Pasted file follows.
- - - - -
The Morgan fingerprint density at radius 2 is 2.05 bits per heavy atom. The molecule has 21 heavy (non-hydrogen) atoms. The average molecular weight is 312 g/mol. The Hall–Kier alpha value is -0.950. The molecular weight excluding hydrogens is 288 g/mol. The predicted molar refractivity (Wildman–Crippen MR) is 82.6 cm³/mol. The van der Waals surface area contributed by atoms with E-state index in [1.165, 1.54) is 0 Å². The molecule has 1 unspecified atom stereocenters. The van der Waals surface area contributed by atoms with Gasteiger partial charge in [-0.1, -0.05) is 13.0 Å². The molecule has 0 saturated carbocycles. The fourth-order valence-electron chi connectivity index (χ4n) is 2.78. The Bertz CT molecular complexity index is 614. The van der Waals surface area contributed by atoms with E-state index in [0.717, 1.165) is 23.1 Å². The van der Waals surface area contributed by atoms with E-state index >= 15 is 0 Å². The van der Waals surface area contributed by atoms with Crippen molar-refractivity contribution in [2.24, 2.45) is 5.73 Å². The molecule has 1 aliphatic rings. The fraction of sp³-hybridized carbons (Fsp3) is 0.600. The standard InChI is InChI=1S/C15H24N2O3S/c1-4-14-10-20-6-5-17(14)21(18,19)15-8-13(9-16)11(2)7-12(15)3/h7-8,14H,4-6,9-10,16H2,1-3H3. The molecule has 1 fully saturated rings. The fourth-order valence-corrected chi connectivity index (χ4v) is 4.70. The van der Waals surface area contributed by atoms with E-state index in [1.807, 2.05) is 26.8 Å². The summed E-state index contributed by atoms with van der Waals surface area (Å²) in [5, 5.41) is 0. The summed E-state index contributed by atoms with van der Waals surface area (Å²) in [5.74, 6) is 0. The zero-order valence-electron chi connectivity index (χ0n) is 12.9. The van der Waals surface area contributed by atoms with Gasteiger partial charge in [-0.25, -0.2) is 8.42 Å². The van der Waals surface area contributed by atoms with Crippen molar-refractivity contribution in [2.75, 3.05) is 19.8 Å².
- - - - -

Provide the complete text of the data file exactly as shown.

The Morgan fingerprint density at radius 2 is 2.05 bits per heavy atom. The molecule has 21 heavy (non-hydrogen) atoms. The average molecular weight is 312 g/mol. The Hall–Kier alpha value is -0.950. The molecular weight excluding hydrogens is 288 g/mol. The predicted molar refractivity (Wildman–Crippen MR) is 82.6 cm³/mol. The van der Waals surface area contributed by atoms with E-state index in [1.165, 1.54) is 0 Å². The molecule has 1 unspecified atom stereocenters. The van der Waals surface area contributed by atoms with Gasteiger partial charge in [-0.1, -0.05) is 13.0 Å². The molecule has 0 saturated carbocycles. The fourth-order valence-electron chi connectivity index (χ4n) is 2.78. The Bertz CT molecular complexity index is 614. The van der Waals surface area contributed by atoms with E-state index in [0.717, 1.165) is 23.1 Å². The van der Waals surface area contributed by atoms with E-state index >= 15 is 0 Å². The van der Waals surface area contributed by atoms with Crippen molar-refractivity contribution in [2.24, 2.45) is 5.73 Å². The molecule has 1 aliphatic rings. The fraction of sp³-hybridized carbons (Fsp3) is 0.600. The standard InChI is InChI=1S/C15H24N2O3S/c1-4-14-10-20-6-5-17(14)21(18,19)15-8-13(9-16)11(2)7-12(15)3/h7-8,14H,4-6,9-10,16H2,1-3H3. The molecule has 1 fully saturated rings. The fourth-order valence-corrected chi connectivity index (χ4v) is 4.70. The van der Waals surface area contributed by atoms with E-state index in [1.807, 2.05) is 26.8 Å². The summed E-state index contributed by atoms with van der Waals surface area (Å²) in [5, 5.41) is 0. The summed E-state index contributed by atoms with van der Waals surface area (Å²) in [5.74, 6) is 0. The zero-order valence-electron chi connectivity index (χ0n) is 12.9. The van der Waals surface area contributed by atoms with Gasteiger partial charge in [-0.25, -0.2) is 8.42 Å². The van der Waals surface area contributed by atoms with Crippen molar-refractivity contribution in [2.75, 3.05) is 19.8 Å².